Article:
Everyone who has at some time taken up a reading of Seminar XI will be familiar with the story of Choang-tsu included in it, a reference that contributed to the view of Lacan as a kind of Zen Master. To remind you, the story that Lacan recalls for his audience concerns a man, the aforementioned Choang-tsu, who falls asleep and dreams that he is a butterfly and who, upon waking, wonders whether perhaps he is a butterfly who is only dreaming that he is Choang-tsu. Despite the apparent absurdity of this fleeting thought, Lacan says it is enough for us to be able to infer from it that Choang-tsu is not mad – and this because it testifies to the incompleteness of this subject’s identification with ‘Choang-tsu’, that ‘Choang-tsu’ does not cover all that he is. And it is this seed of doubt, planted in the beat of time between the opening and closing of a butterfly’s wings, a dreamer’s eyelids, and the fleeting space which it wedges open, that prevents the cascade towards a ‘Return to Schreber’.
While this little story might be taken up as just one more useful reference in orientating our practice, its appearance here serves rather to underline the danger inherent to any discourse closed onto itself, one which only makes its ever-ready ears available to its own ‘little voices’. It’s remarkable really that Lacan’s comments made in the early Sixties – that, when dreaming, he is a butterfly for nobody while it is whilst he is awake that he is Choang-tsu for others and truly caught up in their butterfly net – are not more readily taken on board today in a world in which we are more than ever the prey of the various networks … the networks of radio, television, internet and mobile- (cell-) phone.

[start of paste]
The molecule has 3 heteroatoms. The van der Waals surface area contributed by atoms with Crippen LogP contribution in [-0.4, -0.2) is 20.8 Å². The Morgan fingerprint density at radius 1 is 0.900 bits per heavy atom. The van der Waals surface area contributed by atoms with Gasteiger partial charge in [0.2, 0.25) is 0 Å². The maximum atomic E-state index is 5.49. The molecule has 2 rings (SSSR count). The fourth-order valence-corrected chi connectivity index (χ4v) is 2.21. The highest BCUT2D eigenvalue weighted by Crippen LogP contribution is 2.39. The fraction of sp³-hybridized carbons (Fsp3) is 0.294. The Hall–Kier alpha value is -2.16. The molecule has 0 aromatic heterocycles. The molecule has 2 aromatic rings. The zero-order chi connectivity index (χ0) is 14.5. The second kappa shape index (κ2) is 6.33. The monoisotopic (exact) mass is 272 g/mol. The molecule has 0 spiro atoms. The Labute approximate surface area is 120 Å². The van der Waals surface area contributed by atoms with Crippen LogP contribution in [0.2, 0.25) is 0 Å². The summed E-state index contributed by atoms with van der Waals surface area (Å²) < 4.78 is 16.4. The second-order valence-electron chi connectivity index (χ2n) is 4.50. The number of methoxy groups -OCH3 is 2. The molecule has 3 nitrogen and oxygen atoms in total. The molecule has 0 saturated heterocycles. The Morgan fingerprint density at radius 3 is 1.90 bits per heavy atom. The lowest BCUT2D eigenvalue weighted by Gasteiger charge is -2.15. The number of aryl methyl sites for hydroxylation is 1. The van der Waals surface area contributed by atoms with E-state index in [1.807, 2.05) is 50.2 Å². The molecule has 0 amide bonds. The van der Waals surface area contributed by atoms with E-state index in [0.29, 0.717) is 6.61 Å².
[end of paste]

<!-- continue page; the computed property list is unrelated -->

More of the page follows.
This issue of THE LETTER hopefully will serve in some small measure as a space given over to projects that have attempted to be part of something different, attempts at the introduction of something new into a discursive field. The first of these projects concerns a very real Orientation rendering the story of Choang-tsu all the more apt: one could say that Choang-tsu goes home.
So, as summer draws to a close, we present firstly a group of papers delivered in China earlier this year. Introduced by a comprehensive report by Cormac Gallagher, the three papers which follow represent the work of a number of the European contributors (Dany Nobus, Gérard Pommier, Erik Porge) to an international psychoanalytic conference in Beijing, each of which pays special attention to the relation which Freud and later Lacan held to exist between the Unconscious and writing, and especially when the script in question is Chinese. We would hope to be able to bring a number of the other contributors’ works to you in the near future.
Secondly, we bring you a selection of papers based on presentations made during the Clinical Series 2000-2001, organised by the Association for Psychoanalysis and Psychotherapy in Ireland, for which DBS College through the Centre for Psychoanalytic Studies provided the venue. Regular readers will already be familiar with these authors (Paul Verhaeghe, Olga Cox-Cameron, André Michels) through our publication. Again, we hope to bring you more of the contributions to that first series in future issues.
By the time this issue reaches you the Clinical Series for the year 2001-2002 will have been launched, its aim being to continue the project which the organisers set themselves at the outset – simply put: to advance Freudian and Lacanian psychoanalysis. The first sessions of the series will be devoted to the relation between the fields of psychoanalysis and psychiatry and serve as preliminaries to a related section of the annual APPI congress to be held in November and which, I hardly need remind you, will be dedicated to The Legacy of Jacques Lacan as a celebration of the centenary of his birth. Coincidently, as you will read in Cormac Gallagher’s text, the actual date of Lacan’s centenary, the 13th April 2001, saw the eve of the opening of the Chinese congress which, incidentally, was born of an invitation from a psychiatric unit to a psychoanalyst. They’re far from mad, the Chinese.